Macbeth: Scene I Analysis Essay

Submitted By JeffStPaul
Words: 630
Pages: 3

The opening scene of Macbeth, while having very few actual events that occur when compared to other scenes, and in part because it is short, never-the-less sets the tone for the rest of the entire play. That famous scene involving the three witches, or wyrd sisters, sets an eerie, supernatural tone, that in itself foreshadows the supernatural mood of the play as it develops. But the most often repeated theme is presented by the witches themselves when they recite the chant, "Fair is foul, and foul is fair." In those few prophetic words, the witches are warning the audience that things may not actually be what they seem to be at first glance, and that they need to pay close attention to the events that follow and to watch out for the unexpected. So let's look at how these words foretell future events in Shakespeare's Macbeth.

The wyrd's attentions are drawn to Macbeth as they look into the future, and they waste little time meeting him on the heath. They appear to Macbeth and tell him that he will first become Thane of Cawdor, and beyond that he will become King. Now this is certainly perceived as good tidings to Macbeth, but the wyrds leave Macbeth with a somewhat cryptic remark that there may be a price to be paid. The price is that although he will be in happy circumstances, Macbeth will, in reality, be unhappy. Macbeth's comrade Banquo, although his circumstances will be less happy, will be happier.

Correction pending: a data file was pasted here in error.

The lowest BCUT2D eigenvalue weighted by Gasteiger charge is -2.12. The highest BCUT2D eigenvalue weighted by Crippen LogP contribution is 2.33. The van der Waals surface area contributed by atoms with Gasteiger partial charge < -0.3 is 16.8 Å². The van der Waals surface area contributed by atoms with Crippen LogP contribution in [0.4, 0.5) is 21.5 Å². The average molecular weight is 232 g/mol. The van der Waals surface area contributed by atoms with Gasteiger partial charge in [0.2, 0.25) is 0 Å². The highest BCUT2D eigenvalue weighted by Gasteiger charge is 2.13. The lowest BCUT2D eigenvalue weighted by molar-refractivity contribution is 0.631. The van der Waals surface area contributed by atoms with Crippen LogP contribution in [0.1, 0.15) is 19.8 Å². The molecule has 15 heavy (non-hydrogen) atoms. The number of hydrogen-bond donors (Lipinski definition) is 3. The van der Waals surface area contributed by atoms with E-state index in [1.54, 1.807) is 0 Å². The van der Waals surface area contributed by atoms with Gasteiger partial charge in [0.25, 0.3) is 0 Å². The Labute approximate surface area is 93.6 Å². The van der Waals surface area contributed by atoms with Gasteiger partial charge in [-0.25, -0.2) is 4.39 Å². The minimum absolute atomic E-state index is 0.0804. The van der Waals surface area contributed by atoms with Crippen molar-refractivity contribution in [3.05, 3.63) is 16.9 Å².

Within that single scene is so much mind-twisting, thanks to the aptly named "wyrds", that it takes the rest of the play for the audience to unscramble it; but the prediction does turn out to be true. When Macbeth's ambition to be King drives him to murder King Duncan, his guilty conscience drives him insane. "O, full of scorpions is my mind," Macbeth laments. Yet Banquo, who is later murdered by Macbeth's agents, has piece of mind and is free from guilt. "Happy is unhappy, and unhappy is happy," were the words of the wryd.

At the time of the prophecy, Macbeth appears to be, and is, a loyal and faithful general to King Duncan and a brave and honorable man. For Macbeth to kill King Duncan in his sleep is the apex of contemptable behavior, ie., "Fair is foul". These two incidents are two clear and parallel